Peeling the Customer Loyalty Onion

James T. Berger headshot

James T. Berger
Senior Marketing Writer

Published February 1, 2006

As marketers seek to develop lasting relationships with customers and clients, the conventional wisdom focuses on developing these relationships through loyalty programs. The rationale is that marketers who invest in loyalty programs obtain their payback through repeat business. However, there is another theory that says customer loyalty programs are hardly the be all and end all and that customers view loyalty as a function of the “best value.”

As the loyalty onion is peeled, there are additional factors that come into play such as the need to meet customer expectations; the linkage between customer satisfaction and customer loyalty, and the challenges of measuring loyalty levels.

The Conventional Wisdom

The high priest of loyalty is Frederick Reichheld, a best-selling author, speaker and director emeritus of Bain & Company, a leading management consultant firm. Reichheld is founder of Bain’s Loyalty Practice area. After years of research, he concludes “loyalty pays.” He points to companies that focus on loyalty with envious industry leadership track records such as Harley-Davidson, eBay, Vangaurd and Northwestern Mutual.

Another key to the conventional wisdom involves an analysis of the costs of acquiring new customers versus the cost of keeping existing customers. It is also believed that acquiring new customers is typically far more expensive than maintaining existing relationships. Another tenant of the conventional wisdom is that customers tend to become more profitable the longer the relationship. Finally, loyalty customer are believed to provide an important by-product – the ability to generate positive references to new sources of business.

A Contradictory View

Michael Treacy, an internationally-known expert on corporate strategy and business process transformation, author and former MIT Sloan School of Management professor, takes another tact with respect to customer loyalty. Treacy believes customers are not loyal to suppliers. They are loyal to only one thing – the best value.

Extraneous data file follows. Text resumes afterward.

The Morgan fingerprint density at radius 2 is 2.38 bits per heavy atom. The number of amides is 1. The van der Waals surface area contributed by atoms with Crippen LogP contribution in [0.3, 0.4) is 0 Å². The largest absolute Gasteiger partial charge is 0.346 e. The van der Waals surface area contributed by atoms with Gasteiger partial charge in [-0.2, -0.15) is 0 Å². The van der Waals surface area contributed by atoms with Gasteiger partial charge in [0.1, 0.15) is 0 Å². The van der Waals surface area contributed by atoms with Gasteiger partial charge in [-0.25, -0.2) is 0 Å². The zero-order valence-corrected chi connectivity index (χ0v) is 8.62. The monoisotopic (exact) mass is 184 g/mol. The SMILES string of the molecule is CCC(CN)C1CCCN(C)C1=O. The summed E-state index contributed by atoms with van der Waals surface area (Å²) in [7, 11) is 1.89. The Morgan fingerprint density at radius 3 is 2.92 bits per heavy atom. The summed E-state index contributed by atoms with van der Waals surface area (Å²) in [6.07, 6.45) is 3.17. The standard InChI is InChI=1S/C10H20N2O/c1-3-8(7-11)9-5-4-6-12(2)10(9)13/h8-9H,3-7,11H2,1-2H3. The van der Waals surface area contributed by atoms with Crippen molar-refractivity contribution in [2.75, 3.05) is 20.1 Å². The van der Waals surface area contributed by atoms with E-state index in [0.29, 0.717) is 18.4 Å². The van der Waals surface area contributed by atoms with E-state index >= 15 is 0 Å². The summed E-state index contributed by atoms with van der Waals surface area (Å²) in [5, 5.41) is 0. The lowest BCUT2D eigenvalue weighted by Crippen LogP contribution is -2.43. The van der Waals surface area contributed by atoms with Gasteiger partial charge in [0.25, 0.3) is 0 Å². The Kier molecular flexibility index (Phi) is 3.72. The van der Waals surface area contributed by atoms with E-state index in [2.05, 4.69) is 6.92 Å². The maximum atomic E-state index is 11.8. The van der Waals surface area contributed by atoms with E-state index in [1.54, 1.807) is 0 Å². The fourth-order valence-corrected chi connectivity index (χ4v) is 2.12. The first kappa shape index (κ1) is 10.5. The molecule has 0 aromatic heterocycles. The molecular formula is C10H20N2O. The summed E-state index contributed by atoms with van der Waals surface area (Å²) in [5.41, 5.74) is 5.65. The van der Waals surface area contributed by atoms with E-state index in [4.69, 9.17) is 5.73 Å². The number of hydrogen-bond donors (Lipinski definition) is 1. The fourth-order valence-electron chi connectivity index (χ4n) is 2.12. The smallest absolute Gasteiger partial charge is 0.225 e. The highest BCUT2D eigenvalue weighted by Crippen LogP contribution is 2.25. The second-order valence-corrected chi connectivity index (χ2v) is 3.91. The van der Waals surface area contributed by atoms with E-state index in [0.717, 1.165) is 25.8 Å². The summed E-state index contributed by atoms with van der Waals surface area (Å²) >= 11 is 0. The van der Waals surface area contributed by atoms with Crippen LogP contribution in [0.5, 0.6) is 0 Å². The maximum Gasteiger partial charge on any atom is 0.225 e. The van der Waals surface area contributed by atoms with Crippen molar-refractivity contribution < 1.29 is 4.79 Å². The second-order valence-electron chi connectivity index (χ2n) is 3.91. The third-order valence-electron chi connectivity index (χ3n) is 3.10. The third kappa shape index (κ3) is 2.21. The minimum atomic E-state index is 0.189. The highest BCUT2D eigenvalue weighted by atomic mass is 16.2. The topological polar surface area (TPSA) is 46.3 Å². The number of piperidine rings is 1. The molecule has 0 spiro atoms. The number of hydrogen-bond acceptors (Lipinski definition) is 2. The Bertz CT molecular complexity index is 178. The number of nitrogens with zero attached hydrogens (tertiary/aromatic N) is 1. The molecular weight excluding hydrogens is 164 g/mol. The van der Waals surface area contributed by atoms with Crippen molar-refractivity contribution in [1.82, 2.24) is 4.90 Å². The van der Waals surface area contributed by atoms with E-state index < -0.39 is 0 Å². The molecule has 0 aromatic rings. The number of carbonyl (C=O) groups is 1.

Treacy acknowledges that many corporations have invested in expensive loyalty programs, complicated customer relationship management schemes and lots of loyalty consulting advice to attract and retain customers. He believes that “results have been marginal at best. To keep your customers and gain new ones, you must understand the advantages that incumbency bestows and how to use those advantages to create powerful value that wins customers’ business again and again.”

Analysis of Expectations

Yet another factor in the analysis of customer loyalty is the role of customer expectations, according to data from the 2004 Customer loyalty Awards Survey, conducted by Brand Keys, New York. The survey, now in its eighth year, identifies the ways in which a consumer views a particular industry category, the brands within that industry, and most importantly, why people buy and continue to buy.

One of the metrics the study followed closely within the loyalty drivers is customer expectations. It found shifts in loyalty are often a result of increased expectations, and if these expectations are not property addressed by the brands, then consumers look elsewhere.

“Historically speaking, when customer expectations in crease, it’s a sign that customer needs are going unmet,” said Robert Passikoff, president of Brand Keys. “When customer needs are unmet, customers defect to brands that talk to them in believable ways and can fulfill the increased expectations.”

Satisfaction and Loyalty Linkage

Peeling the customer loyalty onion still deeper, the linkage between customer satisfaction and customer loyalty is examined. Walker Information, Inc., an Indianapolis research and consulting firm specializing in customer loyalty and retention, did a survey in 2002 of more than 2,200 information technology buyers.